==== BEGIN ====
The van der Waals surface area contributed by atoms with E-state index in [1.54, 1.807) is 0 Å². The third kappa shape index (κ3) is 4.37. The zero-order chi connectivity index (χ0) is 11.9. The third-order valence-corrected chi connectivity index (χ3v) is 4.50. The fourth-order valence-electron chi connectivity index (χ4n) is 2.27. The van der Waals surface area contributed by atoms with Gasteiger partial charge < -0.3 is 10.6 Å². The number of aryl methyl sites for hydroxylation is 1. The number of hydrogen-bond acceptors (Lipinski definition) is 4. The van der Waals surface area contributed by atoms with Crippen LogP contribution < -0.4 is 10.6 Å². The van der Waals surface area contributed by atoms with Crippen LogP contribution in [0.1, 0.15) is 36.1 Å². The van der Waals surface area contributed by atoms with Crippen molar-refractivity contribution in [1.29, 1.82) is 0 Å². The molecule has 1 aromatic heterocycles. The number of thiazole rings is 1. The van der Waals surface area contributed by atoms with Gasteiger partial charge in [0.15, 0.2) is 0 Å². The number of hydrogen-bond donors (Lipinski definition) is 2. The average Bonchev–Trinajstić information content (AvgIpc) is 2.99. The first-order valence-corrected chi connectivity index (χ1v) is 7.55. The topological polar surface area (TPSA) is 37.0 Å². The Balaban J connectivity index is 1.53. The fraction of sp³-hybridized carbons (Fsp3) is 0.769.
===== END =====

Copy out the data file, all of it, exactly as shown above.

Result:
The van der Waals surface area contributed by atoms with E-state index in [1.54, 1.807) is 0 Å². The third kappa shape index (κ3) is 4.37. The zero-order chi connectivity index (χ0) is 11.9. The third-order valence-corrected chi connectivity index (χ3v) is 4.50. The fourth-order valence-electron chi connectivity index (χ4n) is 2.27. The van der Waals surface area contributed by atoms with Gasteiger partial charge < -0.3 is 10.6 Å². The number of aryl methyl sites for hydroxylation is 1. The number of hydrogen-bond acceptors (Lipinski definition) is 4. The van der Waals surface area contributed by atoms with Crippen LogP contribution < -0.4 is 10.6 Å². The van der Waals surface area contributed by atoms with Crippen LogP contribution in [0.1, 0.15) is 36.1 Å². The van der Waals surface area contributed by atoms with Crippen molar-refractivity contribution in [1.29, 1.82) is 0 Å². The molecule has 1 aromatic heterocycles. The number of thiazole rings is 1. The van der Waals surface area contributed by atoms with Gasteiger partial charge in [0.15, 0.2) is 0 Å². The number of hydrogen-bond donors (Lipinski definition) is 2. The average Bonchev–Trinajstić information content (AvgIpc) is 2.99. The first-order valence-corrected chi connectivity index (χ1v) is 7.55. The topological polar surface area (TPSA) is 37.0 Å². The Balaban J connectivity index is 1.53. The fraction of sp³-hybridized carbons (Fsp3) is 0.769.